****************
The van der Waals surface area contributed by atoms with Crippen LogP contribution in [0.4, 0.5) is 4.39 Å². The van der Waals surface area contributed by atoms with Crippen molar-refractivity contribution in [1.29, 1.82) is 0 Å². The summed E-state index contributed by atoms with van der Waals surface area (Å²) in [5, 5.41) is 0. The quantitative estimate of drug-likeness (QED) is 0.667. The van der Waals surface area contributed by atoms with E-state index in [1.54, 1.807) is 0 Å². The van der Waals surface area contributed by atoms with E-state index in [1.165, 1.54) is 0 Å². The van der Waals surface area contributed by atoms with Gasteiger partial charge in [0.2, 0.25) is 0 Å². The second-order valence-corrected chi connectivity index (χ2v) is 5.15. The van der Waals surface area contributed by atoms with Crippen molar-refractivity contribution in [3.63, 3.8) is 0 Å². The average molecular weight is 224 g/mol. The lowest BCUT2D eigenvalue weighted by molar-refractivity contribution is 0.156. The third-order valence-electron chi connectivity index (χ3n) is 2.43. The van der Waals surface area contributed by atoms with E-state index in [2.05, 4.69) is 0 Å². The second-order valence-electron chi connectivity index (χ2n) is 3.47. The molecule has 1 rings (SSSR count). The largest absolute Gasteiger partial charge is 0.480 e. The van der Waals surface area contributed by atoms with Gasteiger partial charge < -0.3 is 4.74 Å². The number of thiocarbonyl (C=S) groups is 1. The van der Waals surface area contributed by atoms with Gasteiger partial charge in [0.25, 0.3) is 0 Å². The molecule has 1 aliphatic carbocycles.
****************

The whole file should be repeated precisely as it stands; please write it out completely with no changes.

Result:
The van der Waals surface area contributed by atoms with Crippen LogP contribution in [0.4, 0.5) is 4.39 Å². The van der Waals surface area contributed by atoms with Crippen molar-refractivity contribution in [1.29, 1.82) is 0 Å². The summed E-state index contributed by atoms with van der Waals surface area (Å²) in [5, 5.41) is 0. The quantitative estimate of drug-likeness (QED) is 0.667. The van der Waals surface area contributed by atoms with E-state index in [1.54, 1.807) is 0 Å². The van der Waals surface area contributed by atoms with E-state index in [1.165, 1.54) is 0 Å². The van der Waals surface area contributed by atoms with Gasteiger partial charge in [0.2, 0.25) is 0 Å². The second-order valence-corrected chi connectivity index (χ2v) is 5.15. The van der Waals surface area contributed by atoms with Crippen molar-refractivity contribution in [3.63, 3.8) is 0 Å². The average molecular weight is 224 g/mol. The lowest BCUT2D eigenvalue weighted by molar-refractivity contribution is 0.156. The third-order valence-electron chi connectivity index (χ3n) is 2.43. The van der Waals surface area contributed by atoms with E-state index in [2.05, 4.69) is 0 Å². The second-order valence-electron chi connectivity index (χ2n) is 3.47. The molecule has 1 rings (SSSR count). The largest absolute Gasteiger partial charge is 0.480 e. The van der Waals surface area contributed by atoms with Gasteiger partial charge < -0.3 is 4.74 Å². The number of thiocarbonyl (C=S) groups is 1. The van der Waals surface area contributed by atoms with Gasteiger partial charge in [0.25, 0.3) is 0 Å². The molecule has 1 aliphatic carbocycles.